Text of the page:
I can’t believe I am saying this, but Kevin Gilbride called a hell of a game. From the first play of the game, I fell in love with the game plan.  Play action on a quick out to Shockey.  Not only does the play action freeze the linebackers and safeties who are most likely eager and amped at the outset of the game, but it gets Shockey involved from the get-go, which is never a bad thing.

Eli Manning looks more savvy and polished with each week.   From his continued ability to read the defense and audible to the “right” play to his knack for drawing offsides penalties with his cadence, Manning no longer looks the part of a wide-eyed kid playing in the NFL.

He has yet to have that “great game” this season, but it seems that every week is full of those “if only” plays.  If only the running backs didn’t drop five balls that hit them in the hands. If only that pass wasn’t tipped at the line, it wouldn’t have been picked.  The difference however, between this year’s “if only” plays and the ones of seasons’ past is, this year, his numbers still look pretty good and those plays aren’t costing the Giants the game.

Eli was crisp from the Giants’ very first possession. Using the play action fake to move the ball down the field with a series of passes that were right on the money.

Of course, the play-action pass is 150% more effective when you are running the ball at 5 plus yards a clip.  You can tell that Brandon Jacobs is starting to feel more confident in his knee as he is running the ball with a little more gusto. His speed is very unassuming as he routinely turned the corner off tackle against San Francisco for six and seven yard gains.  When it was all said and done, Jacobs had 107 yards on just 18 carries and a TD.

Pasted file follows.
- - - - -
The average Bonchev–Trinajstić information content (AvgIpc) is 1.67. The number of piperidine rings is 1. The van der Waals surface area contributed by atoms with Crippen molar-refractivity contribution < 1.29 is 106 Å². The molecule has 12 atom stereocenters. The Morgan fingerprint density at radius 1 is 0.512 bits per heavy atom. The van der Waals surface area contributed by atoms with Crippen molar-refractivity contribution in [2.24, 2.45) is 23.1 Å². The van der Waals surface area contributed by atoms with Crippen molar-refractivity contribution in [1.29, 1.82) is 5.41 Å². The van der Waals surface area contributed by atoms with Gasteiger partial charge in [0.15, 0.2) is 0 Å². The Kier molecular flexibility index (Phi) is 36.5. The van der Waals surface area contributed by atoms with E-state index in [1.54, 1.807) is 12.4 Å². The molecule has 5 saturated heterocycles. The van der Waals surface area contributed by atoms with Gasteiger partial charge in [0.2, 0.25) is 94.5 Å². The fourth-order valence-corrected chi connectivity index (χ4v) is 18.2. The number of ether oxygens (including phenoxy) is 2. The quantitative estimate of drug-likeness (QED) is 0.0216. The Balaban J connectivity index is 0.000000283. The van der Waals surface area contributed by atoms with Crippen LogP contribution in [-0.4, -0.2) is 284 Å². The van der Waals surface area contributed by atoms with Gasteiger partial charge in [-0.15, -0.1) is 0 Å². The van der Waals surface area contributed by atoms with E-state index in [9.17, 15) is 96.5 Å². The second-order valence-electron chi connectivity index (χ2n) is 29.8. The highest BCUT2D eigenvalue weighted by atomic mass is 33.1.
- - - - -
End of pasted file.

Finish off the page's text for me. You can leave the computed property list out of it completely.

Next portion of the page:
Derrick Ward is going to have to start catching the ball.  He’s dropped far too many passes this season.  Many if not all of them were his fault.  He continues to be a more than serviceable backup for Jacobs, and he is a threat both between the tackles and in the open field, but he dropped two passes that hit him in the hands. One of them would have been a TD.  Fortunately, Manning found Amani Toomer in the endzone two plays later.  On that throw, Manning expertly looked off the LB, pumped slightly to Mike Matthews, who was running an under route, and when the LB came up a step on the pump, Manning placed the ball just over his head where only Toomer could get it.

There’s a reason Reuben Droughns is returning kickoffs and handling short yardage.  I don’t know if he went to the Tom Coughlin Institute of ball security because he’s fumbled more than a few times in seasons past. Defenders are so good at stripping the ball these days; Droughns’ vice grip should not go unnoticed.

Nor should the play of the offensive line.  They are protecting the quarterback extremely well and they are opening huge holes for the running backs.  More importantly to Giants’ fans, they are not drawing penalty flags the way they (Luke Pettigout) did in the past. Take your hat off to David Diehl. The guy has done everything on the line except snap the ball and all he’s done is start every game for the past five years and do a more than solid job at every position. Chris Snee takes on D-Lineman with a nasty streak and Shaun O’Hara did a fabulous job of getting to the linebackers.  This group is quietly having a great season.